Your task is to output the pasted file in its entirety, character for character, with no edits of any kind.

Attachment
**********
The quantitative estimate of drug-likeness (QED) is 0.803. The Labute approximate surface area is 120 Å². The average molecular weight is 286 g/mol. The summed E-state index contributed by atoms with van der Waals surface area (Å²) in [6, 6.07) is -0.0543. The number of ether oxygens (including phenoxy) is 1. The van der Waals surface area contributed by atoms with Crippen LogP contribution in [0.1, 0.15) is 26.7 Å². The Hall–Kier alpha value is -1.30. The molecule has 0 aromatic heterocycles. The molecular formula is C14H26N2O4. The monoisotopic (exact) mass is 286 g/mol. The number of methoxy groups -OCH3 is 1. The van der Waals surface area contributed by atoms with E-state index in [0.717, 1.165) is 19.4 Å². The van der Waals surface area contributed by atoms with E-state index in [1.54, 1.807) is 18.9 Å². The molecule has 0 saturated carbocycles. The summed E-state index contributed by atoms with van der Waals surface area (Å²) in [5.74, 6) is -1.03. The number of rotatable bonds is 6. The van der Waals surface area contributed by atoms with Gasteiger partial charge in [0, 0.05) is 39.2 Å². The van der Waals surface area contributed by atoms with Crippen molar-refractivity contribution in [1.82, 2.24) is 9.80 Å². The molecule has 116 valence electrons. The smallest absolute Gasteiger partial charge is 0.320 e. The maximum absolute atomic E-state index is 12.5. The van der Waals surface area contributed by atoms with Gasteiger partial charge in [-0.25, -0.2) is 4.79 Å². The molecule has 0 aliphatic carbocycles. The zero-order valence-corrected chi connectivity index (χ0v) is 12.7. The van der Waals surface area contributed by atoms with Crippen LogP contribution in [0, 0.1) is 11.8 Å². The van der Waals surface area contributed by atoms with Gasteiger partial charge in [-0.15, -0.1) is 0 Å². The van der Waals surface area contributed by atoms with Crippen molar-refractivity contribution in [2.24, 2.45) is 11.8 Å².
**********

The quantitative estimate of drug-likeness (QED) is 0.803. The Labute approximate surface area is 120 Å². The average molecular weight is 286 g/mol. The summed E-state index contributed by atoms with van der Waals surface area (Å²) in [6, 6.07) is -0.0543. The number of ether oxygens (including phenoxy) is 1. The van der Waals surface area contributed by atoms with Crippen LogP contribution in [0.1, 0.15) is 26.7 Å². The Hall–Kier alpha value is -1.30. The molecule has 0 aromatic heterocycles. The molecular formula is C14H26N2O4. The monoisotopic (exact) mass is 286 g/mol. The number of methoxy groups -OCH3 is 1. The van der Waals surface area contributed by atoms with E-state index in [0.717, 1.165) is 19.4 Å². The van der Waals surface area contributed by atoms with E-state index in [1.54, 1.807) is 18.9 Å². The molecule has 0 saturated carbocycles. The summed E-state index contributed by atoms with van der Waals surface area (Å²) in [5.74, 6) is -1.03. The number of rotatable bonds is 6. The van der Waals surface area contributed by atoms with Gasteiger partial charge in [0, 0.05) is 39.2 Å². The van der Waals surface area contributed by atoms with Crippen molar-refractivity contribution in [1.82, 2.24) is 9.80 Å². The molecule has 116 valence electrons. The smallest absolute Gasteiger partial charge is 0.320 e. The maximum absolute atomic E-state index is 12.5. The van der Waals surface area contributed by atoms with Gasteiger partial charge in [-0.25, -0.2) is 4.79 Å². The molecule has 0 aliphatic carbocycles. The zero-order valence-corrected chi connectivity index (χ0v) is 12.7. The van der Waals surface area contributed by atoms with Crippen LogP contribution in [0, 0.1) is 11.8 Å². The van der Waals surface area contributed by atoms with Gasteiger partial charge in [-0.15, -0.1) is 0 Å². The van der Waals surface area contributed by atoms with Crippen molar-refractivity contribution in [2.24, 2.45) is 11.8 Å².